First I have to say I am a huge fan of the series even as it has evolved from being more RPG oriented to more of a first person shooter. The plots have been interesting, the characters well written, and most of all its been fun.

Lets start off with things that didn't go so well with part 3.

The ending: Without being spoilery all I can say what is wtf? You are given a bunch of back story and left with 3 options. The problem is that all 3 options lead to almost exactly the same ending sequence part of which makes no sense what so ever. I played through the ending sequence 3 times hoping that there would be some meaningful difference between them. There wasn't. After such an awesome game it was rather disappointing.

Difficulty: The enemy AI is much smarter in this game than in 1 or 2. They like to lob grenades behind your cover and execute flanking maneuvers. Some of the Reaper troops are rediculously hard to kill. I turned down the difficulty about a quarter way through the game because I got tired of dying. I'm here for the story.

Online play: This may be awesome but I'm not interested. The first person shooter aspect is my least favorite aspect of the game ad facing off wave after wave of Cerebus or Reaper troops doesn't sound especially appealing. I've read that you can't get the best endings without playing online but I'm not sure how that can make a difference. Half the stuff I read online about the game was BS anyway.

Planet Scanning. The monotonous tank missions from the first game are gone, as well as the resource scanning from the second. Good. There is still some scanning but its pretty minor. The catch now is that the more you scan the more you attract the Reapers, and when they show up you have to beat it out of the system or you die instantly. Planet scanning can reveal quest items and resources for the war so even though its still a bit tedious it is worth while.

And now the good:

The characters: All of the old characters are back and a few new ones have been added. There was lots of negative buzz about Freddie Prince Jr. joining the cast but I really liked his character James. It wasn't until I sat through the closing credits that I realized who was voicing him. The crew this time around is smaller than part 2 which had a huge crew. Everyone that lived through parts 1 and 2 are back in some fashion. My favorites like Garrus and Tali'Zora and part of the crew but most of the others have a secondary role as you run into them around the galaxy.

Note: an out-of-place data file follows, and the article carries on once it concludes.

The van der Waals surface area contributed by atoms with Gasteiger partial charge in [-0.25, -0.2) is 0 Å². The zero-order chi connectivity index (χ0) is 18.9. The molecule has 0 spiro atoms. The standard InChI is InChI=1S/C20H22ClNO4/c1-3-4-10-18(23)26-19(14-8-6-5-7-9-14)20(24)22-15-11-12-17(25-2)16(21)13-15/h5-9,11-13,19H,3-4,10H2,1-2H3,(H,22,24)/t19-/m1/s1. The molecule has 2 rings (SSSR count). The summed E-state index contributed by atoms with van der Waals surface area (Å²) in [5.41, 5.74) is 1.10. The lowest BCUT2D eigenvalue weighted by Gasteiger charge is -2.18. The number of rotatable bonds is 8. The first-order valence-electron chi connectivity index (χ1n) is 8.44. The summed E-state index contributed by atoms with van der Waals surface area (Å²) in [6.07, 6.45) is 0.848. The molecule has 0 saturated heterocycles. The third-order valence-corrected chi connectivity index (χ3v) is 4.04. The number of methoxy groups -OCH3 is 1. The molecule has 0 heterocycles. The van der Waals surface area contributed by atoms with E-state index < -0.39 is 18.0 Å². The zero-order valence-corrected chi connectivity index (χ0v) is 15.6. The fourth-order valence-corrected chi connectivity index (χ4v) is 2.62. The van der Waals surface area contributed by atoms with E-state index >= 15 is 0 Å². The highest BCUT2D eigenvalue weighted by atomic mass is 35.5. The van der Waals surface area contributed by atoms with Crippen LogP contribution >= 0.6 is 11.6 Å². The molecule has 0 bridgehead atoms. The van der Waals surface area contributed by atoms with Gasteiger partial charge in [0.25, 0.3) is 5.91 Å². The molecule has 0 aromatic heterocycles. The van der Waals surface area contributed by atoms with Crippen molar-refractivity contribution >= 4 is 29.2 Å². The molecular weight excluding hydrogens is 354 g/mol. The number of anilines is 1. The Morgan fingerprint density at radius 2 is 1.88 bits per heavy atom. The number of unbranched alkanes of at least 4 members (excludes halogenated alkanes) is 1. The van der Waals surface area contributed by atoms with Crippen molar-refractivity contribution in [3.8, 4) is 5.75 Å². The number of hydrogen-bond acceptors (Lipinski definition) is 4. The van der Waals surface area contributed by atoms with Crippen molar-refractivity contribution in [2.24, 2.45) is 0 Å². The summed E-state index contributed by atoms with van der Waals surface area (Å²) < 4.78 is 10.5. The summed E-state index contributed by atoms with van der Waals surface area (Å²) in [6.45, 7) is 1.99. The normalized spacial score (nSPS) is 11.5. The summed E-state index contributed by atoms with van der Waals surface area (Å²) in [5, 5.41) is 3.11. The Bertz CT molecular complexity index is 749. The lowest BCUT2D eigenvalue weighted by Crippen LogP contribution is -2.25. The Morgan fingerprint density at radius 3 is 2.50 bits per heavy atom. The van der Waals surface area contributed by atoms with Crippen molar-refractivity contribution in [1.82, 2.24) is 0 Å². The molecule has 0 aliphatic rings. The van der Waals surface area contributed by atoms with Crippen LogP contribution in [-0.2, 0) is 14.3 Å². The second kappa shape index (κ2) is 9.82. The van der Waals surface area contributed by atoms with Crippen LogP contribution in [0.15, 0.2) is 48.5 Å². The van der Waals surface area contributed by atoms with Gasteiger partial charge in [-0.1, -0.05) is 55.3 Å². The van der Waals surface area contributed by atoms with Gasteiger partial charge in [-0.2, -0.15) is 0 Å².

The writing: The writing is excellent as usual and is what really makes the game great. You really get know your crew, even the ones that don't run missions with you. There are lots of great little moments as they express concern over what's going on back on Earth and you have to keep them motivated and not lose hope.

The plot: I have only played through it once with my female Shepard paragon character. She has chosen most of the "Good" choices over the last few games but I did the Suicide mission in Part 2 without reading about it online and lost 2 members of my crew who were therefore absent from Part 3 (including the always hilarious Mordrin). In a month or two I'll probably play through the game with my male renegade Shepard and see how all of the different choices I've made in parts 1 and 2 change part 3.

Ending aside the game is excellent and I recommend it for anyone that loves a good space opera. The cut scene for the battle of earth was awe inspiring as the combined fleets of the galaxy show up in earth's orbit and engage. Even the small moments are just wow. It might lose some impact if you haven't played the earlier games but the characters are all introduced clearly and its easy to fall in love with them all over again.

If you like video games go out and buy it.

Saturday, March 10, 2012

Go see John Carter

I went to see John Carter on opening night and I'm glad I did. I admit, I'm not really an Edgar Rice Burroughs fanboy and have never read A Princess of Mars, the book upon which the film is based, but I do know some of the details of the world of Barsoom. Because of this, John Carter hits the sweet spot for me, midway between a hardcore fan and a total neophyte. I can't say how true the movie is to the original, but given the source material is a century old and it is Disney that made the film, I do not doubt some liberties were taken for the benefit of modern moviegoers. Nonetheless, the movie is very enjoyable and will no doubt satisfy all but the most hardbitten purists.

That's not to say the movie is flawless. Canadian actor Taylor Kitsch, starring in the title roll, makes no effort to sound even remotely like a Confederate soldier despite repeated mentions of his Virginian roots (including a bit of a running joke). This is probably for the best, since a poorly-executed southern accent would have very likely been worse than none at all. Also, in an effort to portray Mars as a dying world, the landscapes are universally desert. These vistas are truly beautiful and stunning, but given the presence of so many peoples (Red Martians and Tharks) and fauna (giant white apes, riding beasts and weird, super fast salamander-dogs), the absolute absence of even a single blade of grass leaves one wondering how anyone finds enough to eat. Finally, I found some of the feats of strength performed by the lead character to be a bit over the top, more akin to Neo from The Matrix than an Earth human in a low gravity environment.

Still, the movie is a visual feast, with competent acting and good pacing. Best of all, it's not stupid, which by the standards Hollywood typically sets for itself these days, is an accomplishment in itself.


Oh, I almost forgot, the movie is 3D and happily, the 3D effects are well done. No post-production 3D-ification here.

Update: Ok, apparently John Carter was not originally shot in 3D. I'm surprised, having seen some really crappy 3D effects (Clash of the Titans, anyone?). I may have to seek out a 2D version of the film to compare. I don't need much of an excuse to see it again.